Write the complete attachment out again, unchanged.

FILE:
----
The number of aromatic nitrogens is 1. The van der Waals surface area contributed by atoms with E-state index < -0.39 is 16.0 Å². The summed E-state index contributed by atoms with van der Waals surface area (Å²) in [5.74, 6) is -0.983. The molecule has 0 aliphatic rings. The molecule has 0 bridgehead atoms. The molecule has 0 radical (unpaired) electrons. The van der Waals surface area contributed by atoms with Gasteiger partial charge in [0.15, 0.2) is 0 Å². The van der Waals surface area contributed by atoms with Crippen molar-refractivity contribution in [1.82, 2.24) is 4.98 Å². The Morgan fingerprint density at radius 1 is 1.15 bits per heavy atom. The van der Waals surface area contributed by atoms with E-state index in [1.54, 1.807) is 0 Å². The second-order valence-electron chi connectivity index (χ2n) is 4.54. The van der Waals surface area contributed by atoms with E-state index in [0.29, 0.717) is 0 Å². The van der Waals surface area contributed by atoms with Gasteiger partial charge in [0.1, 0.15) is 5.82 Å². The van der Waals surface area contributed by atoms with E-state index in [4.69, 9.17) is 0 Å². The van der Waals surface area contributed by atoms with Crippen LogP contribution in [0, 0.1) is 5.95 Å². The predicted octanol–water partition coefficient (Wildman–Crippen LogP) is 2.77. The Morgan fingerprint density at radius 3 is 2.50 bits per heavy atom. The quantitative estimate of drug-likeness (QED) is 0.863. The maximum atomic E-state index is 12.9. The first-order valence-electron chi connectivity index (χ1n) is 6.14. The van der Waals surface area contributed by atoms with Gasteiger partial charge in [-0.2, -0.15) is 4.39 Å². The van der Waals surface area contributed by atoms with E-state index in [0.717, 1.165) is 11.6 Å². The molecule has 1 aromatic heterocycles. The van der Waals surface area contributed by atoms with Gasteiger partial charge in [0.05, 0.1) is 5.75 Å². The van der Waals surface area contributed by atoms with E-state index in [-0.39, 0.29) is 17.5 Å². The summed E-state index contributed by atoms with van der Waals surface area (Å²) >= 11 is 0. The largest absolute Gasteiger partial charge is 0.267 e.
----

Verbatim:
The number of aromatic nitrogens is 1. The van der Waals surface area contributed by atoms with E-state index < -0.39 is 16.0 Å². The summed E-state index contributed by atoms with van der Waals surface area (Å²) in [5.74, 6) is -0.983. The molecule has 0 aliphatic rings. The molecule has 0 bridgehead atoms. The molecule has 0 radical (unpaired) electrons. The van der Waals surface area contributed by atoms with Gasteiger partial charge in [0.15, 0.2) is 0 Å². The van der Waals surface area contributed by atoms with Crippen molar-refractivity contribution in [1.82, 2.24) is 4.98 Å². The Morgan fingerprint density at radius 1 is 1.15 bits per heavy atom. The van der Waals surface area contributed by atoms with E-state index in [1.54, 1.807) is 0 Å². The second-order valence-electron chi connectivity index (χ2n) is 4.54. The van der Waals surface area contributed by atoms with E-state index in [0.29, 0.717) is 0 Å². The van der Waals surface area contributed by atoms with Gasteiger partial charge in [0.1, 0.15) is 5.82 Å². The van der Waals surface area contributed by atoms with E-state index in [4.69, 9.17) is 0 Å². The van der Waals surface area contributed by atoms with Crippen LogP contribution in [0, 0.1) is 5.95 Å². The predicted octanol–water partition coefficient (Wildman–Crippen LogP) is 2.77. The Morgan fingerprint density at radius 3 is 2.50 bits per heavy atom. The quantitative estimate of drug-likeness (QED) is 0.863. The maximum atomic E-state index is 12.9. The first-order valence-electron chi connectivity index (χ1n) is 6.14. The van der Waals surface area contributed by atoms with Gasteiger partial charge in [-0.2, -0.15) is 4.39 Å². The van der Waals surface area contributed by atoms with E-state index in [0.717, 1.165) is 11.6 Å². The molecule has 1 aromatic heterocycles. The van der Waals surface area contributed by atoms with Gasteiger partial charge in [0.05, 0.1) is 5.75 Å². The van der Waals surface area contributed by atoms with E-state index in [-0.39, 0.29) is 17.5 Å². The summed E-state index contributed by atoms with van der Waals surface area (Å²) >= 11 is 0. The largest absolute Gasteiger partial charge is 0.267 e.